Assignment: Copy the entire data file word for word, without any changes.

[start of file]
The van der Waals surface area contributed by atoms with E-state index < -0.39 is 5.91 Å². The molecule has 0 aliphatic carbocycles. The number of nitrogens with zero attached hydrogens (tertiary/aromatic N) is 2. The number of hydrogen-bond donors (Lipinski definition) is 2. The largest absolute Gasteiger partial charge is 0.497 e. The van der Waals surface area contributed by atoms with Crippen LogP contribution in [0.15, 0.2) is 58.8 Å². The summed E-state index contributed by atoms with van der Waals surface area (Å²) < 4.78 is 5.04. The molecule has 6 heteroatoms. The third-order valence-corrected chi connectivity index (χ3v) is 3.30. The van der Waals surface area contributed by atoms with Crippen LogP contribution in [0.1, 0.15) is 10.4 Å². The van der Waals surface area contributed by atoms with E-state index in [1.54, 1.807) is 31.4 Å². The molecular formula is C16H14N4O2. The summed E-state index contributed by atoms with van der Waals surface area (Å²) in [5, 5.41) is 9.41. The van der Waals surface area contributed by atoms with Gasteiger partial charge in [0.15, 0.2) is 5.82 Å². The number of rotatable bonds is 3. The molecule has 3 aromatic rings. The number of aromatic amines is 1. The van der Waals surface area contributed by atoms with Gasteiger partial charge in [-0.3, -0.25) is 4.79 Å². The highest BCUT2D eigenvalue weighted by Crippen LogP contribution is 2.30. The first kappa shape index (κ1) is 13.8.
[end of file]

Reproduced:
The van der Waals surface area contributed by atoms with E-state index < -0.39 is 5.91 Å². The molecule has 0 aliphatic carbocycles. The number of nitrogens with zero attached hydrogens (tertiary/aromatic N) is 2. The number of hydrogen-bond donors (Lipinski definition) is 2. The largest absolute Gasteiger partial charge is 0.497 e. The van der Waals surface area contributed by atoms with Crippen LogP contribution in [0.15, 0.2) is 58.8 Å². The summed E-state index contributed by atoms with van der Waals surface area (Å²) < 4.78 is 5.04. The molecule has 6 heteroatoms. The third-order valence-corrected chi connectivity index (χ3v) is 3.30. The van der Waals surface area contributed by atoms with Crippen LogP contribution in [0.1, 0.15) is 10.4 Å². The van der Waals surface area contributed by atoms with E-state index in [1.54, 1.807) is 31.4 Å². The molecular formula is C16H14N4O2. The summed E-state index contributed by atoms with van der Waals surface area (Å²) in [5, 5.41) is 9.41. The van der Waals surface area contributed by atoms with Gasteiger partial charge in [0.15, 0.2) is 5.82 Å². The number of rotatable bonds is 3. The molecule has 3 aromatic rings. The number of aromatic amines is 1. The van der Waals surface area contributed by atoms with Gasteiger partial charge in [-0.3, -0.25) is 4.79 Å². The highest BCUT2D eigenvalue weighted by Crippen LogP contribution is 2.30. The first kappa shape index (κ1) is 13.8.